The mornings are misty just now. Not a grey, damp mist but a pearly sheen of mist with the sun somewhere behind it, silvering the sky.
It has been a perfect September day. We have been working in the garden, Ian cutting some of the hedges and a lot of grass while I have cut back what feels like thirty wheelbarrows full of the self seeders which we like to have here but which take over the world if you let them seed: campanula, artemisia, alchemilla, feverfew. I love them all but left to seed all over the place they squeeze out practically everything else.
The whole garden is overflowing with harvest. This summer has not been one for the garden as you can probably tell by the way it has not appeared in the blog. But just now it doesn't seem to matter that we lost it under the demands of other things. There has been a fantastic harvest of damsons. There are now twenty six jars of jam on the shelves, waiting for winter. Damson jam is one of my all time favourite jams but it is not the work of a moment. I found myself snorting in a very unladylike way when a magazine article I read recently extolled the virtues of damson jam but claimed that you should leave the stones in "for flavour". If you have ever made damson jam you will know that there are almost more stones than flesh. A jam where you hadn't taken out the stones would be a toothbreaking, infuriating, hopeless experience. I am pretty sure that they left the stones in because taking them out takes for ever. However much you might start the process wearing your pretty pinny and feeling like a domestic goddess, by the time you have spent six hours taking out stones it is likely you will be covered in dark purple goo and slowly losing the will to live. But the jam, once you come out the other side of the pain barrier, is wonderful: deep and dark and with that edge beneath the sweetness which is a truly grown up taste. I need to confess here that Ian spent the hours taking the stones out this year. My contribution was to change the stone free pulp into jars and jars of jam. I also have a huge jar of damson gin steeping gently in the kitchen. This is as easy as the jam is labour intensive. Half a kilo of soft, ripe damsons, 600 grams of sugar and a litre of gin, shaken up from time to time and left until the damsons have transferred their luscious colour to the gin. Perfect for Christmas. It tastes like sloe gin but if anything I prefer the damson variety. It has a deep, complex flavour, the sweetness of the sugar cut through with the edge of the gin and the damsons. Yum.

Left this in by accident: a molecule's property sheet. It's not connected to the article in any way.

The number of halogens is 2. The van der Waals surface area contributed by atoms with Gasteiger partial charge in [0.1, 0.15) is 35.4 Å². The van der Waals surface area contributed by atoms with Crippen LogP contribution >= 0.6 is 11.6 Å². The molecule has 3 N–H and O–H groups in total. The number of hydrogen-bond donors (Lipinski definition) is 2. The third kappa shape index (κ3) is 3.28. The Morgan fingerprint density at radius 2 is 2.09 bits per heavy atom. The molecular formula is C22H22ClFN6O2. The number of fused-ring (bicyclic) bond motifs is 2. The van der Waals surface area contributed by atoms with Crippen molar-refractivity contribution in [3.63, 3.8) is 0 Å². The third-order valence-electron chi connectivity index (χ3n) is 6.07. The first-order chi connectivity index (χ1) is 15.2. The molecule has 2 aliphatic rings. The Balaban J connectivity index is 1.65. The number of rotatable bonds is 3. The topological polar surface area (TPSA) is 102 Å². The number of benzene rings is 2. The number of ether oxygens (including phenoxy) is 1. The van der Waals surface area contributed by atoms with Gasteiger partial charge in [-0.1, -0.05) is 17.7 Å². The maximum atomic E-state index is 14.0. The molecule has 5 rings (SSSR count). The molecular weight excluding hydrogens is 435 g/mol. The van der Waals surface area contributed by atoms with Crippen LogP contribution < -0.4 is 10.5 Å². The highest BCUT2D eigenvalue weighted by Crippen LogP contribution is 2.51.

The apple trees are loaded down with apples. This year our neighbours at the Afonwen Craft Centre are using our apples in their restaurant. You can't get much more local produce than that! The apples are Howgate Wonder, a heavy cropping, good keeping, dual purpose apple which begins as a cooker but sweetens over its long keeping time so that it can be eaten by February. We tend to use it principally as a cooker as the apples are huge!
The hedges are full of rosehips and haws. We won't cut these hedges until February, by which time the birds will have stripped them. Then they will be cut down hard. It is always hard to believe that the bare hedge of winter, around four feet six inches high after cutting, will burgeon to a more than six foot wall of fountaining green but it does. Every year I wonder about making rosehip syrup but I love the look of the hips so much I can't bear to pick them.
The horse chestnuts are full of conkers, not yet ready to fall. If you try to prise open the spiky cases they hold tight to their cargo. Inside the conkers are still pale, not yet hard and glossy brown.
And the crab apples are glowing. These are Red Sentinel and when they are fully ripe they will be shiny, pillar box red. They hang on the tree right through the winter, only beginning to fall when the new leaves come in the spring.
The swallows have gone. We have been away for a couple of days. Last week they were still whizzing and diving and swooping over the pigsties but the sky was empty today. Summer is over with their going. Time for the richness of harvest.